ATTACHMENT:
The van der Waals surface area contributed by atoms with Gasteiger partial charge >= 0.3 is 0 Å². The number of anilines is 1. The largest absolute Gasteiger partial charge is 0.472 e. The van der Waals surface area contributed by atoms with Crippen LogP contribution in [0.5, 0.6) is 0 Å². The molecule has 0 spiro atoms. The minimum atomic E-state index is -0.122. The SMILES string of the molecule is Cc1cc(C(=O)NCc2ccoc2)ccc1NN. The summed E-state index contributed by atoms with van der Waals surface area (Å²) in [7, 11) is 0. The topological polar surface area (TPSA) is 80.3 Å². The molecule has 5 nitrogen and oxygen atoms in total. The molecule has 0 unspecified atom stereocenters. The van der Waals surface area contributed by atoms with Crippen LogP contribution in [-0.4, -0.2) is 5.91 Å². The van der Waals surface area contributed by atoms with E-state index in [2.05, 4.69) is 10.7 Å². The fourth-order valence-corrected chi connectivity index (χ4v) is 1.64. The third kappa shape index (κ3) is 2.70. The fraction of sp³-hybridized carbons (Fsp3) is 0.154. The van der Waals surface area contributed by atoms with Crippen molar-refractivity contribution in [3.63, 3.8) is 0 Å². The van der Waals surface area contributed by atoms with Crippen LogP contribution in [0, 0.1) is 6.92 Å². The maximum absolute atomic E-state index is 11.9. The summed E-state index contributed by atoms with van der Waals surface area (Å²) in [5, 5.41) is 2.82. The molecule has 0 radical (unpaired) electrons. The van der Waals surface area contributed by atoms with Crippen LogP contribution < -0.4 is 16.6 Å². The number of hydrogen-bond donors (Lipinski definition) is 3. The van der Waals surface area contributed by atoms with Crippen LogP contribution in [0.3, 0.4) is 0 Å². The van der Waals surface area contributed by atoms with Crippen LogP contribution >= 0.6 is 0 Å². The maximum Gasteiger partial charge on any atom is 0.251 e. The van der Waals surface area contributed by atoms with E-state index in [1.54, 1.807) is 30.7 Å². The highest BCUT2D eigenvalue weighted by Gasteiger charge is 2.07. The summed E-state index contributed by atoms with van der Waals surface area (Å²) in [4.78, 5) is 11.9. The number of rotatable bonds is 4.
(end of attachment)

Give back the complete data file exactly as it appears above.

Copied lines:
The van der Waals surface area contributed by atoms with Gasteiger partial charge >= 0.3 is 0 Å². The number of anilines is 1. The largest absolute Gasteiger partial charge is 0.472 e. The van der Waals surface area contributed by atoms with Crippen LogP contribution in [0.5, 0.6) is 0 Å². The molecule has 0 spiro atoms. The minimum atomic E-state index is -0.122. The SMILES string of the molecule is Cc1cc(C(=O)NCc2ccoc2)ccc1NN. The summed E-state index contributed by atoms with van der Waals surface area (Å²) in [7, 11) is 0. The topological polar surface area (TPSA) is 80.3 Å². The molecule has 5 nitrogen and oxygen atoms in total. The molecule has 0 unspecified atom stereocenters. The van der Waals surface area contributed by atoms with Crippen LogP contribution in [-0.4, -0.2) is 5.91 Å². The van der Waals surface area contributed by atoms with E-state index in [2.05, 4.69) is 10.7 Å². The fourth-order valence-corrected chi connectivity index (χ4v) is 1.64. The third kappa shape index (κ3) is 2.70. The fraction of sp³-hybridized carbons (Fsp3) is 0.154. The van der Waals surface area contributed by atoms with Crippen molar-refractivity contribution in [3.63, 3.8) is 0 Å². The van der Waals surface area contributed by atoms with Crippen LogP contribution in [0, 0.1) is 6.92 Å². The maximum absolute atomic E-state index is 11.9. The summed E-state index contributed by atoms with van der Waals surface area (Å²) in [5, 5.41) is 2.82. The molecule has 0 radical (unpaired) electrons. The van der Waals surface area contributed by atoms with Crippen LogP contribution < -0.4 is 16.6 Å². The number of hydrogen-bond donors (Lipinski definition) is 3. The van der Waals surface area contributed by atoms with Crippen LogP contribution in [0.3, 0.4) is 0 Å². The van der Waals surface area contributed by atoms with Crippen LogP contribution >= 0.6 is 0 Å². The maximum Gasteiger partial charge on any atom is 0.251 e. The van der Waals surface area contributed by atoms with E-state index in [1.54, 1.807) is 30.7 Å². The highest BCUT2D eigenvalue weighted by Gasteiger charge is 2.07. The summed E-state index contributed by atoms with van der Waals surface area (Å²) in [4.78, 5) is 11.9. The number of rotatable bonds is 4.